Filed under: Fruits, Healthy Lifestyle, Vegetables, weight loss | Tags: juice cleanse, juice fast, juicer, juicing
If you haven’t tried a juice cleanse yourself, you very likely know someone who has. Or at least you’ve heard about a celebrity who has—Oprah Winfrey, Leonardo DiCaprio, Blake Lively, and Daniel Craig are among the many stars who’ve jumped on the juicing bandwagon.
What is a juice cleanse, exactly? A cleanse of this nature involves forgoing solid food for a number of days and replacing it with fresh-pressed fruit and vegetable juices. The idea is that you’re supposed to be giving your digestive system a rest, clearing toxins out of your body, and kickstarting weight loss. Which all sounds great, except for the fact you’ll likely wish you were dead by day 3.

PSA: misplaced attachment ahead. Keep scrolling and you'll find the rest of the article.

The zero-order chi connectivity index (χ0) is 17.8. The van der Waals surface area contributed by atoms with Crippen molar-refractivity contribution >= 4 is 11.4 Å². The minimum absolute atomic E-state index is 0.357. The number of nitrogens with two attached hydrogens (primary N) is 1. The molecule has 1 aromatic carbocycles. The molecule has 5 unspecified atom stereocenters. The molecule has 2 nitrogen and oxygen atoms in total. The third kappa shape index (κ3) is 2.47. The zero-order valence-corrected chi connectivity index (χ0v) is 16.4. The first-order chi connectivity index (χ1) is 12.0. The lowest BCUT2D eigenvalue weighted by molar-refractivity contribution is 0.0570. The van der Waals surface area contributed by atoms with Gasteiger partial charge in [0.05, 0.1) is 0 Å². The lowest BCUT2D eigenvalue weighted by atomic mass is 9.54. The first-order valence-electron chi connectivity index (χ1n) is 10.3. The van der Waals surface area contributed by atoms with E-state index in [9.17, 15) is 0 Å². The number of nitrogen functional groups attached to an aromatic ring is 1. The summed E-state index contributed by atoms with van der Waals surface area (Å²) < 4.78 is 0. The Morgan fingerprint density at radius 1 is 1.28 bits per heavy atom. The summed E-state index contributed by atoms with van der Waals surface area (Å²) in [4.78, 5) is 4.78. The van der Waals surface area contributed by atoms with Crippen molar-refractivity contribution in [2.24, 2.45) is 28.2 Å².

You will be hungry. Very hungry. You will be cranky. You will be unable to concentrate on the simplest of tasks. You will lose weight. And then you will gain it back.
Detoxing, in theory, is a great idea. I regularly have my clients undergo a detox to help them identify food sensitivities and to help them lose a few pounds more quickly than they might otherwise. But the detox I advocate involves real, actual food—that you chew—and keeps you energized and satisfied. A juice cleanse, while forcing you to forgo the foods/drinks/habits that might be making you ill, also forces you to endure intense hunger, blood sugar peaks and valleys, and an unrealistic way of nourishing yourself that you certainly can’t continue to sustain. As soon as you start eating food again, those pounds you quickly dropped will come right back. That’s what happens after you do a crash diet. Which is exactly what a juice cleanse is—just another crash diet.
Occasional fresh-pressed juices can be a perfectly healthy part of your diet. But as your breakfast, lunch, and dinner for days on end? Forget it.